What is a container terminal

Container terminals | The stacking artist

This is where the heart of the Port of Hamburg beats: The terminals and quayside operations are the interface between sea and land. Almost 9,000 ships are loaded and unloaded in Hamburg every year - around the clock, seven days a week. And the high-tech container terminals are without question the growth drivers among the transshipment facilities. They ensure the outstanding importance of the Port of Hamburg as a global logistics hub.

 

Technical innovations and automated work processes ensure high productivity and short idle times. Whereas before the Second World War the amount of cargo handled by a cargo ship at a Hamburg general cargo shed was around 900 tons in 24 hours, today it is around 32,000 tons at a container terminal. So it is not surprising that 98 percent of general cargo - from jeans to canned goods to tablets - now reach or leave Hamburg in a container.

 

Today the Port of Hamburg has four modern container terminals. There are also so-called universal terminals that can handle both containers and conventional general cargo and vehicles. Burchardkai was the first transshipment facility to be expanded into a container terminal in 1967. The first container bridge could handle 12 to 18 containers an hour, the modern container bridges of today can handle more than twice as much. With one lift you can move two 40-foot containers or four 20-foot containers with a total of 110 tonnes, which corresponds to the weight of 70 medium-sized cars. 30 of these giants stand alone at the HHLA Container Terminal Burchardkai, half of them are so-called megaship bridges. They can be used to load and unload the largest container ships in the world. Their 74 meter long booms span container ships with a width of almost 60 meters and up to 24 rows of containers side by side.

New container cranes for Burchardkai, Photo: HHM / Dietmar Hasenpusch

The secret star among Hamburg's container terminals is located in Altenwerder, between the Süderelbe and the A7 motorway. An automatic container terminal was built here at the turn of the millennium, which then as now is pioneering in terms of technical innovations and in this form is unparalleled anywhere in the world. On the water side, semi-automatic container cranes load and unload the steel boxes. On land, driverless vehicles, so-called Automated Guided Vehicles (AGV), transport the containers between the bridges and the container warehouse as if by magic. Autonomous driving is not a vision here, it has been a reality for years. A highly developed software searches for the shortest and most efficient route based on more than 19,000 transponders in the terminal area. The battery-operated AGVs even drive independently to the charging station to fill their batteries.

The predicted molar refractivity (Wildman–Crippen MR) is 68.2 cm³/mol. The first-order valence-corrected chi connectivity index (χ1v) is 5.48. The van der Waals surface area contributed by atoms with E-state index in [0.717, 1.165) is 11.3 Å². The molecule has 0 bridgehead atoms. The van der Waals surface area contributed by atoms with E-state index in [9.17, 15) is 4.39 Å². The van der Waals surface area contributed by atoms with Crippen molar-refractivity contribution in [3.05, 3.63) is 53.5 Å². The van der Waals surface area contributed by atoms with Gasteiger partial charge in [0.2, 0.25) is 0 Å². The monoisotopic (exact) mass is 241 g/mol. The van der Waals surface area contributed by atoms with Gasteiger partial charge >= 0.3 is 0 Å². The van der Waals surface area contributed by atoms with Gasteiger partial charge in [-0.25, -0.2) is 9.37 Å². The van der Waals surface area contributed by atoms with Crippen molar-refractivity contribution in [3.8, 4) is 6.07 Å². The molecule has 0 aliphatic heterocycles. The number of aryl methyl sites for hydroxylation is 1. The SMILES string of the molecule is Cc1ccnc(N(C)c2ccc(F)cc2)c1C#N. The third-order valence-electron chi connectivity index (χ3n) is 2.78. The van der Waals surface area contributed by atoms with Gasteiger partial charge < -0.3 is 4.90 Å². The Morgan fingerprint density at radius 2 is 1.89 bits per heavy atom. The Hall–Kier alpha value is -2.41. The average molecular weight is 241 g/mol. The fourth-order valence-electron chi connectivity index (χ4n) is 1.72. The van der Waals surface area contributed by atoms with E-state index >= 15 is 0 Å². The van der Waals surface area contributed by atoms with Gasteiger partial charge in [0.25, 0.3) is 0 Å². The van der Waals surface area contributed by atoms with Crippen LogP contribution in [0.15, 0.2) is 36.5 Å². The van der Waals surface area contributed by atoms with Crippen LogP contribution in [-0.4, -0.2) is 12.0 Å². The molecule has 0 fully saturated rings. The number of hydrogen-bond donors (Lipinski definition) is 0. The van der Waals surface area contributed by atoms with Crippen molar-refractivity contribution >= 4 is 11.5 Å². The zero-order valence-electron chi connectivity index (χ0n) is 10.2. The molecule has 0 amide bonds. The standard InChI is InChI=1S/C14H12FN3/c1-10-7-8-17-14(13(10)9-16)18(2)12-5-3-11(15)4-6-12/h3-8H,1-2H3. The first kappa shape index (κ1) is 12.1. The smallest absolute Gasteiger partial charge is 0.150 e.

AGVs in use at the CTA, Photo: HHM / Dietmar Hasenpusch

Semi-automatic container cranes, Photo: HHM / Dietmar Hasenpusch

HHLA Container Terminal Tollerort

 

Ship size: 20,000 TEU + / 400 m length +

Rows of containers by ship: 24

Draft: 15.20 m

Quay length: 1,205 m

(including 1 megaship berth)

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HHLA Container Terminal Burchardkai

 

Ship size: 20,000 TEU + / 400 m length +

Rows of containers by ship: 24

Draft: 15.30 m

Quay length: 2,850 m

(including 2 megaship berths)

More information

EUROGATE Container Terminal

 

Ship size: 19,000 TEU + / 400 m length +

Rows of containers by ship: 23

Draft: 15.30 m

Quay length: 2,080 m

More information

HHLA Container Terminal Altenwerder

 

Ship size: 14,000 TEU + / 370 m length +

Rows of containers by ship: 23

Draft: 15.20 m

Quay length: 1,400 m

More information

The container terminals in the Port of Hamburg are sensitive high-security areas. On the one hand, there are immense values ​​of goods here that must be protected. On the other hand, entering is dangerous, because heavy equipment is at work here: container cranes, gantry cranes, van carriers, driverless vehicles and thousands of containers form a very unique, strange world. If you don't know your way around, you can quickly get under the wheels. Therefore, even experienced employees are not allowed to stroll through the terminal area on foot. The transport is always carried out by vehicle or on excellent routes.

Nevertheless, for those curious who would like to visit one of the high-tech terminals in the Port of Hamburg, there is the opportunity to take a look behind the scenes of this fascinating world.

Terminal tours

Port of Hamburg Marketing e.V. (HHM)

Pick lifts 6

20457 Hamburg

Germany

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www.hafen-hamburg.de

Cooperation of

Port of Hamburg Marketing e.V. (HHM),

Hamburger Hafen und Logistik AG and

Hamburg Port Authority AöR

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